The Medical University of South Carolina successfully competed in 1994 to 95 for an Alcohol Research Center award from the National Institute on Alcohol Abuse and Alcoholism (NIAAA), a branch of the National Institutes of Health (NIH). Subsequently, the Center successfully competed for three additional five years of funding. This funding has provided the opportunity to conduct collaborative and interactive research, and the infrastructure to facilitate productivity. Our very first application included basic and clinical science and a philosophy of translational research long before this approach became an NIH initiative.
Since 1995, our Center has enabled experienced basic scientists to work jointly with clinical researchers. Our basic scientists use their animal models, skill sets, and ever-advancing technologies in neuroscience to conduct research that informs new treatments for alcoholism, provides information about alcohol effects on neuroadaptation, and/or helps identify potential targets for therapeutic interventions. The goal then, as now, is to provide information from the pre-clinical work that guides complementary studies in humans, and to use findings in humans to guide basic research.
The Charleston Alcohol Research Center continues to focus on treatment implications as an overarching theme embracing multidisciplinary and translational research approaches, integrating both basic research and clinical investigations - all centered on this common theme. The ARC also continues its tradition of teaming junior faculty with more experienced investigators, capitalizing on new talent and bringing sophisticated cutting-edge technologies and research approaches that enhance research efforts in addressing the Center's overall scientific goals.
Our three Research Components are tied together by either a focus on neuroadaptations that accompany the transition from controlled to uncontrolled drinking. Our basic research component uses sophisticated circuitry mapping, and cellular and molecular biology techniques to examine how chronic alcohol exposure alters the function of cortical areas, projections and networks relevant to behavioral control and motivational effects of alcohol. Two clinical research components employ sophisticated neuroimaging techniques to focus on similar cortical areas and projections in evaluating the ability of different treatment modalities (pharmacological and non-pharmacological) to alter the circuitry and reduce alcohol cue-induced brain activation, craving, and drinking.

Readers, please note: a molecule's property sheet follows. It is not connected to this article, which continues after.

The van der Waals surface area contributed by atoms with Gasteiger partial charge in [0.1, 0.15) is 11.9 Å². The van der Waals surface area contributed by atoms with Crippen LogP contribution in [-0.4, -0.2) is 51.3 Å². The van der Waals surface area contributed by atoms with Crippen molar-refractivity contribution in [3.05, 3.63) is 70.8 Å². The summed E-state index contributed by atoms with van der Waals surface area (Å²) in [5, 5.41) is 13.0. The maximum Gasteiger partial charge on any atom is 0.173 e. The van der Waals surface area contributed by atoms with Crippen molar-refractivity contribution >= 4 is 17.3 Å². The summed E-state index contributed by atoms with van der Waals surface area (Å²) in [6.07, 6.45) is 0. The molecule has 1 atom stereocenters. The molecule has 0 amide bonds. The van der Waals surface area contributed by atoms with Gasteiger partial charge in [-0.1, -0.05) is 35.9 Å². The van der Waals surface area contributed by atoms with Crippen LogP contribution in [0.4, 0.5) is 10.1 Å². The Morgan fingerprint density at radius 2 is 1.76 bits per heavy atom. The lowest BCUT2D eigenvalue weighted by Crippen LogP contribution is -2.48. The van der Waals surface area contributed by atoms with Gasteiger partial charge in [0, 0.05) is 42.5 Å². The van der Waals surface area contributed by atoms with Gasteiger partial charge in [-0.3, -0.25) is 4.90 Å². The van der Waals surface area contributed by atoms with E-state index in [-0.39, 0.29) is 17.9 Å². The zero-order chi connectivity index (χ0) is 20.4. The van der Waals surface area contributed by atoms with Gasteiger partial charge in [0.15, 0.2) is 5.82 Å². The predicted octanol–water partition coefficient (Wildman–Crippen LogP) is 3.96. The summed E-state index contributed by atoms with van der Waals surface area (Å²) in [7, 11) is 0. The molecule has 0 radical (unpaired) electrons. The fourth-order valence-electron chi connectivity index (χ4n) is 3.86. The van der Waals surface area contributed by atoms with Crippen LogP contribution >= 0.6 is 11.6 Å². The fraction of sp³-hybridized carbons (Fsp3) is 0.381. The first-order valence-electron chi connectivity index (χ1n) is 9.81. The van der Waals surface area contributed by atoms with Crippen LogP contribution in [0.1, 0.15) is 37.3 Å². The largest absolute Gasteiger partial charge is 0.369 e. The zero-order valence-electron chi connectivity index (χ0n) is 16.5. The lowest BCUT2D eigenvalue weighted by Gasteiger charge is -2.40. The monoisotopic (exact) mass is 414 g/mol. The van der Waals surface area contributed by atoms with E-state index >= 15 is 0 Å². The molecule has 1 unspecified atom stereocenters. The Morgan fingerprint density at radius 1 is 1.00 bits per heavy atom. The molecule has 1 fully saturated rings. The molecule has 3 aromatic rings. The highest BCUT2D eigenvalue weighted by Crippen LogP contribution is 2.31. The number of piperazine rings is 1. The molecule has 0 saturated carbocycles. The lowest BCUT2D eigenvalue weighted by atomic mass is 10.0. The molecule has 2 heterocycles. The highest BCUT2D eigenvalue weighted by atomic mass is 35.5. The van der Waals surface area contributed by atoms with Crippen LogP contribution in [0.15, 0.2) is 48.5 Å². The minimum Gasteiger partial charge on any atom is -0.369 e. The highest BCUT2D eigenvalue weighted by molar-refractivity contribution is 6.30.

The Research Components are also supported by two Cores. The Administrative Core provides the leadership and infrastructure to facilitate the mission of the Center as a whole. The Shared Core provides and manages common services needed by the researchers to maximize resources and increase productivity. A Pilot Project Component attracts new talent or new ideas to the Center.
Our Center philosophy views alcoholism as having a biological basis, with neuroanatomical, neurochemical, genetic, and behavioral underpinnings.
Alcoholism remains a major public health concern. Advances in neuroscience and genetics help to inform treatment-related research and help identify risk factors, at the behavioral as well as neurochemical level, that indicate a risk for the development of alcohol dependence. This information is useful for testing prevention as well as intervention strategies that, when transferred to clinical practice, will ultimately decrease the burden of excessive alcohol use on the individual, as well as on society.